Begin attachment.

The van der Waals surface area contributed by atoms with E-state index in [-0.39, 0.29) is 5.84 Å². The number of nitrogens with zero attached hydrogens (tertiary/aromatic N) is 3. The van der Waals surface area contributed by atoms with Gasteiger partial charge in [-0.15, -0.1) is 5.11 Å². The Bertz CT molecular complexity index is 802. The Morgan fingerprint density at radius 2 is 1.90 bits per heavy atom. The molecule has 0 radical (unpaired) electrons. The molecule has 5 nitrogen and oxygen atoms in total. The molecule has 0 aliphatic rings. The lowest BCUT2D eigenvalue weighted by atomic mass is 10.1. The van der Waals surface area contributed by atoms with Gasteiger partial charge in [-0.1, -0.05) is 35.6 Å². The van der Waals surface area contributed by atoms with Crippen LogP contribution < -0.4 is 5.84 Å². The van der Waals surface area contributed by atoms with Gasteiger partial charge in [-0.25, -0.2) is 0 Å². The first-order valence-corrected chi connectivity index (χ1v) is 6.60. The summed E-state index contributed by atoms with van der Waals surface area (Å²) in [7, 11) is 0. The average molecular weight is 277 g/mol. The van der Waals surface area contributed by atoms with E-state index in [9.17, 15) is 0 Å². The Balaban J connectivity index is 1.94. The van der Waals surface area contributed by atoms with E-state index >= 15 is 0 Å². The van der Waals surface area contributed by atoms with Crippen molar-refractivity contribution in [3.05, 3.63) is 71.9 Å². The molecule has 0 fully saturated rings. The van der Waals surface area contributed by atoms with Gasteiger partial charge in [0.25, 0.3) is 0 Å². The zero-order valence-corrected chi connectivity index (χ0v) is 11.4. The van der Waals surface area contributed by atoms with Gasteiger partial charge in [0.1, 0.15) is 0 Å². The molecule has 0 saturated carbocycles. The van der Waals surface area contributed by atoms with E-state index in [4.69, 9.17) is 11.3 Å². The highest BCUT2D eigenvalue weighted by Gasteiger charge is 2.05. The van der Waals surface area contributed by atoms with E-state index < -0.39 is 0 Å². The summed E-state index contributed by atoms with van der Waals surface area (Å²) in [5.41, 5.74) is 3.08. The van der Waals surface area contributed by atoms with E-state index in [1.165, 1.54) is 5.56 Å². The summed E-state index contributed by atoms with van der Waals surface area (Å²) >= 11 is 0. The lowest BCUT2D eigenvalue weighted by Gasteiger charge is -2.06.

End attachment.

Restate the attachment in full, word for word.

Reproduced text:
The van der Waals surface area contributed by atoms with E-state index in [-0.39, 0.29) is 5.84 Å². The number of nitrogens with zero attached hydrogens (tertiary/aromatic N) is 3. The van der Waals surface area contributed by atoms with Gasteiger partial charge in [-0.15, -0.1) is 5.11 Å². The Bertz CT molecular complexity index is 802. The Morgan fingerprint density at radius 2 is 1.90 bits per heavy atom. The molecule has 0 radical (unpaired) electrons. The molecule has 5 nitrogen and oxygen atoms in total. The molecule has 0 aliphatic rings. The lowest BCUT2D eigenvalue weighted by atomic mass is 10.1. The van der Waals surface area contributed by atoms with Gasteiger partial charge in [-0.1, -0.05) is 35.6 Å². The van der Waals surface area contributed by atoms with Crippen LogP contribution < -0.4 is 5.84 Å². The van der Waals surface area contributed by atoms with Gasteiger partial charge in [-0.25, -0.2) is 0 Å². The first-order valence-corrected chi connectivity index (χ1v) is 6.60. The summed E-state index contributed by atoms with van der Waals surface area (Å²) in [7, 11) is 0. The average molecular weight is 277 g/mol. The van der Waals surface area contributed by atoms with E-state index in [9.17, 15) is 0 Å². The Balaban J connectivity index is 1.94. The van der Waals surface area contributed by atoms with E-state index >= 15 is 0 Å². The van der Waals surface area contributed by atoms with Crippen molar-refractivity contribution in [3.05, 3.63) is 71.9 Å². The molecule has 0 fully saturated rings. The van der Waals surface area contributed by atoms with Gasteiger partial charge in [0.25, 0.3) is 0 Å². The zero-order valence-corrected chi connectivity index (χ0v) is 11.4. The van der Waals surface area contributed by atoms with Gasteiger partial charge in [0.1, 0.15) is 0 Å². The molecule has 0 saturated carbocycles. The van der Waals surface area contributed by atoms with E-state index in [4.69, 9.17) is 11.3 Å². The highest BCUT2D eigenvalue weighted by Gasteiger charge is 2.05. The van der Waals surface area contributed by atoms with E-state index < -0.39 is 0 Å². The summed E-state index contributed by atoms with van der Waals surface area (Å²) in [5.41, 5.74) is 3.08. The van der Waals surface area contributed by atoms with E-state index in [1.165, 1.54) is 5.56 Å². The summed E-state index contributed by atoms with van der Waals surface area (Å²) >= 11 is 0. The lowest BCUT2D eigenvalue weighted by Gasteiger charge is -2.06.